Christopher Perkins, Taranaki, 1931, oil on canvas, collection of Auckland Art Gallery Toi o Tāmaki (photo courtesy of Auckland Art Gallery Toi o Tāmaki)

‘Looking for a new country’ – Christopher Perkins in New Zealand
Curated by Christina Barton and Lachlan Taylor
Levels 2 and 1

Drawing on public and private collections from throughout New Zealand, this is the first exhibition to survey the work of Christopher Perkins (1891–1968), the British artist who spent five years in New Zealand (1929–1933) where he produced such iconic images as Taranaki, 1931 and Frozen Flames, 1931 (both in the collection of Auckland Art Gallery Toi o Tāmaki). Though these works have acquired a legendary status in New Zealand’s nationalist art history, the full extent of his production in New Zealand is not well known and no exhibition has previously been undertaken to review his achievements. This show seeks to remedy this oversight, extending attention to Perkins’ portraiture and his studies of Māori subjects undertaken in his final year when he and his family moved from Wellington to Rotorua, before returning to the United Kingdom.

This exhibition is supported by Creative New Zealand Toi Aotearoa.


Fiona Clark, Ascent of Mt. Egmont, 1968, printed certificate, courtesy of Fiona Clark

The Live Feed – Fiona Clark’s ‘Egmontiana’
Level 2, Kirk Gallery

To coincide with the first survey of Christopher Perkins’ New Zealand works, Adam Art Gallery has invited Taranaki-based artist Fiona Clark to develop an installation that draws on her extensive archive of images relating to te mounga, the mountain under whose shadow she lives and works.

Fiona Clark (born 1954) received a Diploma in Fine Arts (Hons) from Elam School of Fine Arts, University of Auckland, in 1975, focusing on performance and sculpture, though photography became her favoured medium. She has developed her practice from this time, undertaking in-depth, long-term photographic projects documenting specific social groups including transgender, gay and lesbian communities, body-builders, AIDS sufferers, and local Māori. Significant projects she has undertaken include Kai Moana (1979/81); Body Building (1982); He Taura Tangata (1986); Living with AIDS (1989); The Other Half (1997), and Go Girl (2002). Her work was included in, but subsequently removed from the first survey of contemporary photography, The Active Eye, organised and toured by the Manawatu Art Gallery in 1975–6, a problematic act of censorship in response to public outcry at her photographs’ subject matter. Since then, her works have been included in exhibitions at public galleries including Govett-Brewster Art Gallery, New Plymouth; Dowse Art Museum, Lower Hutt; Manawatu Art Gallery, Palmerston North; Sarjeant Gallery, Whanganui; National Art Gallery, Wellington; City Gallery, Wellington, and other spaces such as Real Pictures; Photoforum Gallery; Raven Row, London; Artspace, Auckland, and Michael Lett, Auckland. Clark lives and works in Tikorangi, where she presents her work in a gallery she has created in a part of the old dairy factory she owns and where she maintains and develops her extensive archives. She is represented by Michael Lett, Auckland.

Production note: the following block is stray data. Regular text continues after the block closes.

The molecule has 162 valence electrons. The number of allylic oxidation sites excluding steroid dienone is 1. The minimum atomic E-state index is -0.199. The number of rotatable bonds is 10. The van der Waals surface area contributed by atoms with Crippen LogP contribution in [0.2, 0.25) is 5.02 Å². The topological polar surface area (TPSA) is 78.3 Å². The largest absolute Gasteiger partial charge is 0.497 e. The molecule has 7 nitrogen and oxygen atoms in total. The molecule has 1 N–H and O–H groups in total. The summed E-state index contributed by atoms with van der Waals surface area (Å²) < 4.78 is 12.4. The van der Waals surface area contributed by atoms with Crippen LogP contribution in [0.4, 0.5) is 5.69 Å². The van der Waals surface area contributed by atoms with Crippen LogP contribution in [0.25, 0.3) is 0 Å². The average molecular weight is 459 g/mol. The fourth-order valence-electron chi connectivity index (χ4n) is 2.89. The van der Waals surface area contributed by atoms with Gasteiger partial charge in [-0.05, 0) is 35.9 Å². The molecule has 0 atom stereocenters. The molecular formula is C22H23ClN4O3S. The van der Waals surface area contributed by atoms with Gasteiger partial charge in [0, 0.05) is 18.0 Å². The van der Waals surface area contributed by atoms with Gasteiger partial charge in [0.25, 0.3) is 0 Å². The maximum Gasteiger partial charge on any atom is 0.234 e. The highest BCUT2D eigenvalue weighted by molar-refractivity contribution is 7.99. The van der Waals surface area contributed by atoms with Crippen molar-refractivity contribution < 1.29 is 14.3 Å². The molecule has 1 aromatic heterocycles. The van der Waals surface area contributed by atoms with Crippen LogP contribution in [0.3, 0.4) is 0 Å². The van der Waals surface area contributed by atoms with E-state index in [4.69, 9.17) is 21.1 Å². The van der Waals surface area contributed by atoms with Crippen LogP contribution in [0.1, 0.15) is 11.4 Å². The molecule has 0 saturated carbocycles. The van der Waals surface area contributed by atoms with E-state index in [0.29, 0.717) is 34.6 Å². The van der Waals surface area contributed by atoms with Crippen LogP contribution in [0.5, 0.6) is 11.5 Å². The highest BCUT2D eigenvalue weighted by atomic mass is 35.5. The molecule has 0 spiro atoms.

Billy Apple, From the Decade Series, 2019, inkjet print on paper, edition of 20, Adam Art Gallery Edition 1 (photo courtesy of Billy Apple)


Billy Apple, From the Decade Series, 2019, Adam Art Gallery Edition 1
Window Gallery

To mark the Adam Art Gallery’s twentieth-birthday milestone, we have commissioned artist Billy Apple to produce a limited-edition art work. He has chosen to mark the occasion by creating an inkjet print from his From the Decade Series in an edition of twenty. The edition will be available for purchase from 24 November 2019 via the Adam Art Gallery website. For further information, please contact Gallery Administrator Ann Gale Proceeds after GST and costs have been deducted will go to the Adam Art Gallery Development Fund.